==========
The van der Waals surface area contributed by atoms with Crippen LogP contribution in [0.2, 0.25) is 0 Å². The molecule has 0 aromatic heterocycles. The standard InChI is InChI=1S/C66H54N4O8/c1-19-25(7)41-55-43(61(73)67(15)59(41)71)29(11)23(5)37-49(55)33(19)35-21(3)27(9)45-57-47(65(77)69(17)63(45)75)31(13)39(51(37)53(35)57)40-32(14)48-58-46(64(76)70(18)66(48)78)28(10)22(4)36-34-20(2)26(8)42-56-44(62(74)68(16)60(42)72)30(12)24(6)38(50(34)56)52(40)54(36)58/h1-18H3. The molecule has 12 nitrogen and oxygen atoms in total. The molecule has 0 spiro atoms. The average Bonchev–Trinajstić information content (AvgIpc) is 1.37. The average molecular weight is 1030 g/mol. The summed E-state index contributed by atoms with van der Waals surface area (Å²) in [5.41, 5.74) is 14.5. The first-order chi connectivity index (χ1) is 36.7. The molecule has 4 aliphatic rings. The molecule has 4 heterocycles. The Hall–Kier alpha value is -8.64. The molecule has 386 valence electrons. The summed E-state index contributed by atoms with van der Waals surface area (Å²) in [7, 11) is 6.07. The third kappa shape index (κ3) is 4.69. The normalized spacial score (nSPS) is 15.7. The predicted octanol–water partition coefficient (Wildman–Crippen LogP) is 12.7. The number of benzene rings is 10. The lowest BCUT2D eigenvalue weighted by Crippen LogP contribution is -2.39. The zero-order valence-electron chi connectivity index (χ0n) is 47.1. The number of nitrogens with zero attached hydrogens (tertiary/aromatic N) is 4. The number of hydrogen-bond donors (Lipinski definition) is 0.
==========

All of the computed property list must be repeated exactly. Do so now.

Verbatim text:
The van der Waals surface area contributed by atoms with Crippen LogP contribution in [0.2, 0.25) is 0 Å². The molecule has 0 aromatic heterocycles. The standard InChI is InChI=1S/C66H54N4O8/c1-19-25(7)41-55-43(61(73)67(15)59(41)71)29(11)23(5)37-49(55)33(19)35-21(3)27(9)45-57-47(65(77)69(17)63(45)75)31(13)39(51(37)53(35)57)40-32(14)48-58-46(64(76)70(18)66(48)78)28(10)22(4)36-34-20(2)26(8)42-56-44(62(74)68(16)60(42)72)30(12)24(6)38(50(34)56)52(40)54(36)58/h1-18H3. The molecule has 12 nitrogen and oxygen atoms in total. The molecule has 0 spiro atoms. The average Bonchev–Trinajstić information content (AvgIpc) is 1.37. The average molecular weight is 1030 g/mol. The summed E-state index contributed by atoms with van der Waals surface area (Å²) in [5.41, 5.74) is 14.5. The first-order chi connectivity index (χ1) is 36.7. The molecule has 4 aliphatic rings. The molecule has 4 heterocycles. The Hall–Kier alpha value is -8.64. The molecule has 386 valence electrons. The summed E-state index contributed by atoms with van der Waals surface area (Å²) in [7, 11) is 6.07. The third kappa shape index (κ3) is 4.69. The normalized spacial score (nSPS) is 15.7. The predicted octanol–water partition coefficient (Wildman–Crippen LogP) is 12.7. The number of benzene rings is 10. The lowest BCUT2D eigenvalue weighted by Crippen LogP contribution is -2.39. The zero-order valence-electron chi connectivity index (χ0n) is 47.1. The number of nitrogens with zero attached hydrogens (tertiary/aromatic N) is 4. The number of hydrogen-bond donors (Lipinski definition) is 0.